Pediatric rosacea commonly affects the skin on the face and causes symptoms such as flushing, dry and rough skin, and a stinging face. It can also affect the eyes. Roughly 16 million people in the United States have rosacea, a chronic, inflammatory skin condition. Doctors often diagnose it in middle-aged women , but rosacea can also affect children in rare instances. The condition is also more common in people with lighter skin. Read on how rosacea affects children, symptoms, causes and triggers, diagnosis, treatment and management of the condition. Pediatric rosacea is not common, and doctors may underdiagnose the condition. When rosacea affects the eyes — ocular rosacea — a child may get styes, and pinkeye, even with treatment, may continue to occur. These symptoms are often a warning sign of ocular rosacea. Ocular involvement tends to occur before any skin manifestations. Having rosacea in the family may increase the likelihood of developing the disease. A National Rosacea Society

The 6 Best Products For Under-Breast Rashes - Bustle

It's common for people to develop irritated, itchy, raw, red, or discolored rashes (also known as intertrigo) in their body folds, dermatologist Dr. Laurel Naversen Geraghty tells Bustle, but certain products — both medicated and unmedicated — can help. When shopping for the best product for under-breast rashes in particular, there are various approaches you can take. The dermatologist recommends a few steps: Use a mild cleanser once or twice daily, and apply a daily dusting of powder, ideally one that contains a yeast-fighting ingredient, such as miconazole, to keep the skin under your breasts dry and rash-free. Use plain, soothing, fragrance-free moisturizers or ointments daily to reduce irritation and keep your skin barrier strong, and when skin is red, discolored, raw or irritated, apply a medicated anti-yeast cream, such as one with clotrimazole. In addition to using topical products, Dr. Geraghty says to keep the area under your breasts dry. She explains, "Moisture can k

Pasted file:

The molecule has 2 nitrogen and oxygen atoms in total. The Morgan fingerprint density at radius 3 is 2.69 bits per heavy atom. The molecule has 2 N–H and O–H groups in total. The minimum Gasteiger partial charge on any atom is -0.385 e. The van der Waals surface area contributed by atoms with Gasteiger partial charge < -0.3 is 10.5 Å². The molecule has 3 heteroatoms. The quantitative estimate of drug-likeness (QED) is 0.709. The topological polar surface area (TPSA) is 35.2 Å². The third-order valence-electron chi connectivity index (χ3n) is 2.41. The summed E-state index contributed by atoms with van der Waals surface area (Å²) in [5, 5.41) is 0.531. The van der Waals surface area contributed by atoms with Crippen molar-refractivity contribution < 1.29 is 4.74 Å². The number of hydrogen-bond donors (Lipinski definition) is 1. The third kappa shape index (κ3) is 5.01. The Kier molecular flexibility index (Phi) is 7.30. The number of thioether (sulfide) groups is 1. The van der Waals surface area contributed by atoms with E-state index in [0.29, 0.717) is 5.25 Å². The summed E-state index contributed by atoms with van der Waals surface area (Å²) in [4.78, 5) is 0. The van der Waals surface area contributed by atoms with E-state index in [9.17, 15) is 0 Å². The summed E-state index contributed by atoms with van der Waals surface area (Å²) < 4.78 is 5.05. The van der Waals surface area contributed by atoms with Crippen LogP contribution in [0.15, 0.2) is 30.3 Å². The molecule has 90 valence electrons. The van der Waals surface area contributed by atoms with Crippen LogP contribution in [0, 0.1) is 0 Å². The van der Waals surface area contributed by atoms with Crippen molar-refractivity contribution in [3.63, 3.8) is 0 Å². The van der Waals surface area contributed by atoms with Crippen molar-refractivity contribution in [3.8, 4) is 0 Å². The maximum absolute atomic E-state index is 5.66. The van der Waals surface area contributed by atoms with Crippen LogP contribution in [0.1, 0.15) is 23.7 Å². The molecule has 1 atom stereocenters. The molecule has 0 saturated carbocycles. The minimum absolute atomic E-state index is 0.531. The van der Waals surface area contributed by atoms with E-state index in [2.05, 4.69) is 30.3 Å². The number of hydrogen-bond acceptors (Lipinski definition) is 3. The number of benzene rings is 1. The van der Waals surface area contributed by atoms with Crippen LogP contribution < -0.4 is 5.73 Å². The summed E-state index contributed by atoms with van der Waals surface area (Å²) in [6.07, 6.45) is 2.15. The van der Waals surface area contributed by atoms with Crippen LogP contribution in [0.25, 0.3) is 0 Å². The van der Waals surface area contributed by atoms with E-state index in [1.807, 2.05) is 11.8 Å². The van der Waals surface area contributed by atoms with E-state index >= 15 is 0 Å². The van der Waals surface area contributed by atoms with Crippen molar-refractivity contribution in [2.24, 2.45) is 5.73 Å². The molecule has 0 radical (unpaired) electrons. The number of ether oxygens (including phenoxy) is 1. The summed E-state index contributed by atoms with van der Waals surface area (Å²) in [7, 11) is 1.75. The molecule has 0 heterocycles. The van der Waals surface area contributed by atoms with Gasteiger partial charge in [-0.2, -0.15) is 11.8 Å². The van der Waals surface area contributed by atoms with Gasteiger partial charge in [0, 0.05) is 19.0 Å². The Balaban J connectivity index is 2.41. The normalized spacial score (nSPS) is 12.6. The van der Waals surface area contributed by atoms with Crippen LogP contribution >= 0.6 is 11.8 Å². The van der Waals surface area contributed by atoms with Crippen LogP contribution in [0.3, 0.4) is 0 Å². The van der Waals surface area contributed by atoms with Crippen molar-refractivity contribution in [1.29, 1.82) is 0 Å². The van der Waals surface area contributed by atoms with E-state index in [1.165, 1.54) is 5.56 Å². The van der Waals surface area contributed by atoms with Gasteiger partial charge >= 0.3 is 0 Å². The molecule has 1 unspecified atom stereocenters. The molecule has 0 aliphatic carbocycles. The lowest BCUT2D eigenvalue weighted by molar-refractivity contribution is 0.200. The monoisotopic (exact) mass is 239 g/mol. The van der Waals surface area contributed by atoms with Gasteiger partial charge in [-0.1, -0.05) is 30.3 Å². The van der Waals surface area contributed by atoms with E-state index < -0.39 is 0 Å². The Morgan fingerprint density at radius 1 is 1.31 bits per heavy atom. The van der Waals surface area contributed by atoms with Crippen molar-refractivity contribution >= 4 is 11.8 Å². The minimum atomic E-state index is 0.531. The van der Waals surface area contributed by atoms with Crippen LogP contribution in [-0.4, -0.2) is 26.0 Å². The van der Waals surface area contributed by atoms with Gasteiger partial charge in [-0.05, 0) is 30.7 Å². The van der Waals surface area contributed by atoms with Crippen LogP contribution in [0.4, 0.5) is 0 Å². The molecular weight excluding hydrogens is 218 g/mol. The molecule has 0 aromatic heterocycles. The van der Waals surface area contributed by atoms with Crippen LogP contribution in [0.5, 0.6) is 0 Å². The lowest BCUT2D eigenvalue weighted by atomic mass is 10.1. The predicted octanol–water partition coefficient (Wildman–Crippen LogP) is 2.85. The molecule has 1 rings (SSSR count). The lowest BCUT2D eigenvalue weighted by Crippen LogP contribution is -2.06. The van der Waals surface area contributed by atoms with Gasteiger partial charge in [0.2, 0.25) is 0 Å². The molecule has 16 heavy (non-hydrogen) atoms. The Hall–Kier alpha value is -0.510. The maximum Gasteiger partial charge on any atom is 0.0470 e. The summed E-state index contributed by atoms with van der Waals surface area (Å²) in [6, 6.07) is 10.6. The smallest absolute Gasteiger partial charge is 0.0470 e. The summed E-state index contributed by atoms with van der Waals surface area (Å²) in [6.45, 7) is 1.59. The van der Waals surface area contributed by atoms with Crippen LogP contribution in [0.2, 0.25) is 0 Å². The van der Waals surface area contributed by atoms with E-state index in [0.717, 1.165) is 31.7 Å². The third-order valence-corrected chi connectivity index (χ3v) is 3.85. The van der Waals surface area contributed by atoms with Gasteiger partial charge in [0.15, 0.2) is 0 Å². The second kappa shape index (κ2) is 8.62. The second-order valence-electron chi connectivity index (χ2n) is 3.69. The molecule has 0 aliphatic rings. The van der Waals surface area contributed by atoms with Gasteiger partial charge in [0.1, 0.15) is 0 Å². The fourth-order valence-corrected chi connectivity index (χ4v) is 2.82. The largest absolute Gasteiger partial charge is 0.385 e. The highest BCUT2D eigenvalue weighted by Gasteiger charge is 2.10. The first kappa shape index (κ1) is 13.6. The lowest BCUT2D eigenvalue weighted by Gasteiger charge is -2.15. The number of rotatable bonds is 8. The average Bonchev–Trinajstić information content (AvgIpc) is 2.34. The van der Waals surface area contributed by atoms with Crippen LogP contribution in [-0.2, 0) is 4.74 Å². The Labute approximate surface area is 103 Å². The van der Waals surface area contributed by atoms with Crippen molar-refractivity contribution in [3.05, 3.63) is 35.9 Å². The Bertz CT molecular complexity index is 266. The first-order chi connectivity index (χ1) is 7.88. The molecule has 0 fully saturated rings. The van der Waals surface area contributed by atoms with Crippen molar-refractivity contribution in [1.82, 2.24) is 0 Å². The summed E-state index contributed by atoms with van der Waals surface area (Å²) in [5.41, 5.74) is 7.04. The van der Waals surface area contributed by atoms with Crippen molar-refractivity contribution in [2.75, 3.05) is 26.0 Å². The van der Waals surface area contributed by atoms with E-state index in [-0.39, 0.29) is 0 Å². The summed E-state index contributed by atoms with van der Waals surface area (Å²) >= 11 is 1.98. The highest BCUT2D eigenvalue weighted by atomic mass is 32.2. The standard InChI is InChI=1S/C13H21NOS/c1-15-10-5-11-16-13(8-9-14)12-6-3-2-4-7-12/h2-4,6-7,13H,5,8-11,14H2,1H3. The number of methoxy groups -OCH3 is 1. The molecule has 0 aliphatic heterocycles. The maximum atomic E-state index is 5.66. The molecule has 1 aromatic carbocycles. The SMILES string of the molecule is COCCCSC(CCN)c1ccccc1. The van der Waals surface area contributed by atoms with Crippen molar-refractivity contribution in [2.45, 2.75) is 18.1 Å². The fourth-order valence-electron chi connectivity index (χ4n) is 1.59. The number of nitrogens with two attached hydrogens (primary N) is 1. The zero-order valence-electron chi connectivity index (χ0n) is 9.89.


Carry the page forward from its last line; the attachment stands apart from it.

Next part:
Axillary and inguinal erythrasma - CMAJ

A 50-year-old man presented to the dermatology department with a 1-year history of itchy axillary and groin lesions. He had been treated with a topical antifungal preparation (cyclopyroxolamin), without improvement, by his family physician, who had suspected fungal intertrigo. On physical examination, we observed well-circumscribed, erythematous, brownish, scaly plaques affecting both armpits and the groin area bilaterally (Figure 1). To rule out superficial mycoses, we examined skin scrapings from the infected site under direct microscopy after potassium hydroxide preparation. We did not find any signs of fungal infection and did not isolate any dermatophytes in Sabouraud agar. Photographs of a 50-year-old man showing erythematous, brownish scaly plaques affecting (A) groin and (B) armpit. " data-icon-position data-hide-link-title="0"> Figure 1: Photographs of a 50-year-old man showing erythematous, brownish scaly plaques affecting (A) groin and (B) armpit. We suspe